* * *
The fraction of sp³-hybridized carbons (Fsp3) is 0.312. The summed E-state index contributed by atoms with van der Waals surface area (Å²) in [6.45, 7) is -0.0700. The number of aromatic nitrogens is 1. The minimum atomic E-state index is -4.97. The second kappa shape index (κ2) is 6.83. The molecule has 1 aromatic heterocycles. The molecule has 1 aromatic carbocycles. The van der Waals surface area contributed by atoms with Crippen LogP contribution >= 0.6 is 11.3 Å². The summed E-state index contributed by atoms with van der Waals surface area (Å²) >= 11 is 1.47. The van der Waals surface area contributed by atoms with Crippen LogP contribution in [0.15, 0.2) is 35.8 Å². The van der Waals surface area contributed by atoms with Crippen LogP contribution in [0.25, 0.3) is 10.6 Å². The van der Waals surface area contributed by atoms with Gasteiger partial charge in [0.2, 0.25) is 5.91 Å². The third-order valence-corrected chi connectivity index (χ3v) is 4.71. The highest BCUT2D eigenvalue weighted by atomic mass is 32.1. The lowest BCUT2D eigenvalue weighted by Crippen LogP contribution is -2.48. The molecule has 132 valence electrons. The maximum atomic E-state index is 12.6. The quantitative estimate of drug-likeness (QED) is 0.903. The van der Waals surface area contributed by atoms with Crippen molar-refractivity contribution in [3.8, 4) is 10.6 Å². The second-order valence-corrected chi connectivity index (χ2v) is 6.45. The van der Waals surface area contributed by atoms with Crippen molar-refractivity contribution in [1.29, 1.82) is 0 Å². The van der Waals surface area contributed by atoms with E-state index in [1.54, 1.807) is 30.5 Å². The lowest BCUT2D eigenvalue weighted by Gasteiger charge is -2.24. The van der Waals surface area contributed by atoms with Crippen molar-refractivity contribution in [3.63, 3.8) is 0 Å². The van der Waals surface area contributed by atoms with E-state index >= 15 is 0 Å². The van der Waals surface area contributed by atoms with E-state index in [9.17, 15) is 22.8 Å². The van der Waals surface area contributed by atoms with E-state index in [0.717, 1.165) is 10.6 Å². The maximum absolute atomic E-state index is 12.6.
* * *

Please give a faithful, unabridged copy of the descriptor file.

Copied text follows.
The fraction of sp³-hybridized carbons (Fsp3) is 0.312. The summed E-state index contributed by atoms with van der Waals surface area (Å²) in [6.45, 7) is -0.0700. The number of aromatic nitrogens is 1. The minimum atomic E-state index is -4.97. The second kappa shape index (κ2) is 6.83. The molecule has 1 aromatic heterocycles. The molecule has 1 aromatic carbocycles. The van der Waals surface area contributed by atoms with Crippen LogP contribution >= 0.6 is 11.3 Å². The summed E-state index contributed by atoms with van der Waals surface area (Å²) >= 11 is 1.47. The van der Waals surface area contributed by atoms with Crippen LogP contribution in [0.15, 0.2) is 35.8 Å². The van der Waals surface area contributed by atoms with Crippen LogP contribution in [0.25, 0.3) is 10.6 Å². The van der Waals surface area contributed by atoms with Gasteiger partial charge in [0.2, 0.25) is 5.91 Å². The third-order valence-corrected chi connectivity index (χ3v) is 4.71. The highest BCUT2D eigenvalue weighted by atomic mass is 32.1. The lowest BCUT2D eigenvalue weighted by Crippen LogP contribution is -2.48. The molecule has 132 valence electrons. The maximum atomic E-state index is 12.6. The quantitative estimate of drug-likeness (QED) is 0.903. The van der Waals surface area contributed by atoms with Crippen molar-refractivity contribution in [3.8, 4) is 10.6 Å². The second-order valence-corrected chi connectivity index (χ2v) is 6.45. The van der Waals surface area contributed by atoms with Crippen molar-refractivity contribution in [1.29, 1.82) is 0 Å². The van der Waals surface area contributed by atoms with E-state index in [1.54, 1.807) is 30.5 Å². The lowest BCUT2D eigenvalue weighted by Gasteiger charge is -2.24. The van der Waals surface area contributed by atoms with Crippen molar-refractivity contribution in [3.63, 3.8) is 0 Å². The van der Waals surface area contributed by atoms with E-state index >= 15 is 0 Å². The van der Waals surface area contributed by atoms with E-state index in [9.17, 15) is 22.8 Å². The van der Waals surface area contributed by atoms with E-state index in [0.717, 1.165) is 10.6 Å². The maximum absolute atomic E-state index is 12.6.